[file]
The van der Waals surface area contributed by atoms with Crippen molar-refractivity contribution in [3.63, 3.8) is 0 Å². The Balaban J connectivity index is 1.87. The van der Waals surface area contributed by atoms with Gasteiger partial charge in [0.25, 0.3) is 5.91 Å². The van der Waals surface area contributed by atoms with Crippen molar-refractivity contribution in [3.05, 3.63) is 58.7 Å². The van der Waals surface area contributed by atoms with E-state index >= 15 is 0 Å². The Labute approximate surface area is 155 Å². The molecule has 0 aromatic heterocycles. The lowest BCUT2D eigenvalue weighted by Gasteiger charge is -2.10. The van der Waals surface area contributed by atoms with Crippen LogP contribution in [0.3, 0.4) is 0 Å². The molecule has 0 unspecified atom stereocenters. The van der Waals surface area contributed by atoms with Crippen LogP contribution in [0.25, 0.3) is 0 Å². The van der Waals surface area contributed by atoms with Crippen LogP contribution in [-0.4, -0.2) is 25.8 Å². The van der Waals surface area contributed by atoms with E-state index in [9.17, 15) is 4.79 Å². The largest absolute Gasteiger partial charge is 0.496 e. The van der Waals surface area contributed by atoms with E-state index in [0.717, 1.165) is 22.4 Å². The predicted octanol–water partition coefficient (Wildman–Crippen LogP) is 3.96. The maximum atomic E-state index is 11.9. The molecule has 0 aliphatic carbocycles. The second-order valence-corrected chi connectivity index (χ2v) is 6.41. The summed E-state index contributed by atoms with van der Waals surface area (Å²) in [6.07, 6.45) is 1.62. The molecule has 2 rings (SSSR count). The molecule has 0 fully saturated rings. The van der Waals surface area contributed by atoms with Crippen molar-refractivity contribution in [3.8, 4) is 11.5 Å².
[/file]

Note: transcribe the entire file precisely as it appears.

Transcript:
The van der Waals surface area contributed by atoms with Crippen molar-refractivity contribution in [3.63, 3.8) is 0 Å². The Balaban J connectivity index is 1.87. The van der Waals surface area contributed by atoms with Gasteiger partial charge in [0.25, 0.3) is 5.91 Å². The van der Waals surface area contributed by atoms with Crippen molar-refractivity contribution in [3.05, 3.63) is 58.7 Å². The van der Waals surface area contributed by atoms with E-state index >= 15 is 0 Å². The Labute approximate surface area is 155 Å². The molecule has 0 aromatic heterocycles. The lowest BCUT2D eigenvalue weighted by Gasteiger charge is -2.10. The van der Waals surface area contributed by atoms with Crippen LogP contribution in [0.3, 0.4) is 0 Å². The molecule has 0 unspecified atom stereocenters. The van der Waals surface area contributed by atoms with Crippen LogP contribution in [0.25, 0.3) is 0 Å². The van der Waals surface area contributed by atoms with Crippen LogP contribution in [-0.4, -0.2) is 25.8 Å². The van der Waals surface area contributed by atoms with E-state index in [9.17, 15) is 4.79 Å². The largest absolute Gasteiger partial charge is 0.496 e. The van der Waals surface area contributed by atoms with E-state index in [0.717, 1.165) is 22.4 Å². The predicted octanol–water partition coefficient (Wildman–Crippen LogP) is 3.96. The maximum atomic E-state index is 11.9. The molecule has 0 aliphatic carbocycles. The second-order valence-corrected chi connectivity index (χ2v) is 6.41. The summed E-state index contributed by atoms with van der Waals surface area (Å²) in [6.07, 6.45) is 1.62. The molecule has 2 rings (SSSR count). The molecule has 0 fully saturated rings. The van der Waals surface area contributed by atoms with Crippen molar-refractivity contribution in [3.8, 4) is 11.5 Å².